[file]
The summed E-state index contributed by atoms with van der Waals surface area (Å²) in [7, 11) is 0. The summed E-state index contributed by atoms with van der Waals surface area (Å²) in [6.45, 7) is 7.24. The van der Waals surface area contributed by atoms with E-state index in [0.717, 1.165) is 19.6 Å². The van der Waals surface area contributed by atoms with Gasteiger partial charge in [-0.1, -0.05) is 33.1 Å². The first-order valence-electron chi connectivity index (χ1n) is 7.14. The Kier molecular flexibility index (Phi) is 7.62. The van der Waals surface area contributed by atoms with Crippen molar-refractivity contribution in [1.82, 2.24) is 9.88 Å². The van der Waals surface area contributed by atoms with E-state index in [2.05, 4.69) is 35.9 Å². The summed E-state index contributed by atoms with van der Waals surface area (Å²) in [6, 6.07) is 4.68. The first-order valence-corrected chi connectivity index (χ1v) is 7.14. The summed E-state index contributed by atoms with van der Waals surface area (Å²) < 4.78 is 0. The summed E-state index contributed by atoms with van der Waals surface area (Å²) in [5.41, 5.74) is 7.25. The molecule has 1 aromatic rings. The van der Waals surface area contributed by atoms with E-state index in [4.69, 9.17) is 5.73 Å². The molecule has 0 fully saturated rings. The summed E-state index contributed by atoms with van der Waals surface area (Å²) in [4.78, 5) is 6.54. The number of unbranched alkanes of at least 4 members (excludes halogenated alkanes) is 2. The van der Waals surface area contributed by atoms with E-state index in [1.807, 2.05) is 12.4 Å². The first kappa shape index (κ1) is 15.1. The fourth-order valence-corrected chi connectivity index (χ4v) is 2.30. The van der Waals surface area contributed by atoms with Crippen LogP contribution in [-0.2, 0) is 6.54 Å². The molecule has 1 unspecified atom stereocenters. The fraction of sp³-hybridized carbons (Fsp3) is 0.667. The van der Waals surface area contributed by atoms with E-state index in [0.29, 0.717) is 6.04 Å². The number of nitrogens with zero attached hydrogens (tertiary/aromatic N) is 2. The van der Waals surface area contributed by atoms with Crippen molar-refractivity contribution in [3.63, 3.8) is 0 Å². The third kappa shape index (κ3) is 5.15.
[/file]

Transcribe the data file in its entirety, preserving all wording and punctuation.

The summed E-state index contributed by atoms with van der Waals surface area (Å²) in [7, 11) is 0. The summed E-state index contributed by atoms with van der Waals surface area (Å²) in [6.45, 7) is 7.24. The van der Waals surface area contributed by atoms with E-state index in [0.717, 1.165) is 19.6 Å². The van der Waals surface area contributed by atoms with Gasteiger partial charge in [-0.1, -0.05) is 33.1 Å². The first-order valence-electron chi connectivity index (χ1n) is 7.14. The Kier molecular flexibility index (Phi) is 7.62. The van der Waals surface area contributed by atoms with Crippen molar-refractivity contribution in [1.82, 2.24) is 9.88 Å². The van der Waals surface area contributed by atoms with E-state index in [2.05, 4.69) is 35.9 Å². The summed E-state index contributed by atoms with van der Waals surface area (Å²) in [6, 6.07) is 4.68. The first-order valence-corrected chi connectivity index (χ1v) is 7.14. The summed E-state index contributed by atoms with van der Waals surface area (Å²) < 4.78 is 0. The summed E-state index contributed by atoms with van der Waals surface area (Å²) in [5.41, 5.74) is 7.25. The molecule has 1 aromatic rings. The van der Waals surface area contributed by atoms with E-state index in [4.69, 9.17) is 5.73 Å². The molecule has 0 fully saturated rings. The summed E-state index contributed by atoms with van der Waals surface area (Å²) in [4.78, 5) is 6.54. The number of unbranched alkanes of at least 4 members (excludes halogenated alkanes) is 2. The van der Waals surface area contributed by atoms with E-state index in [1.807, 2.05) is 12.4 Å². The first kappa shape index (κ1) is 15.1. The fourth-order valence-corrected chi connectivity index (χ4v) is 2.30. The van der Waals surface area contributed by atoms with Crippen LogP contribution in [-0.2, 0) is 6.54 Å². The molecule has 1 unspecified atom stereocenters. The fraction of sp³-hybridized carbons (Fsp3) is 0.667. The van der Waals surface area contributed by atoms with E-state index in [0.29, 0.717) is 6.04 Å². The number of nitrogens with zero attached hydrogens (tertiary/aromatic N) is 2. The van der Waals surface area contributed by atoms with Crippen molar-refractivity contribution in [3.63, 3.8) is 0 Å². The third kappa shape index (κ3) is 5.15.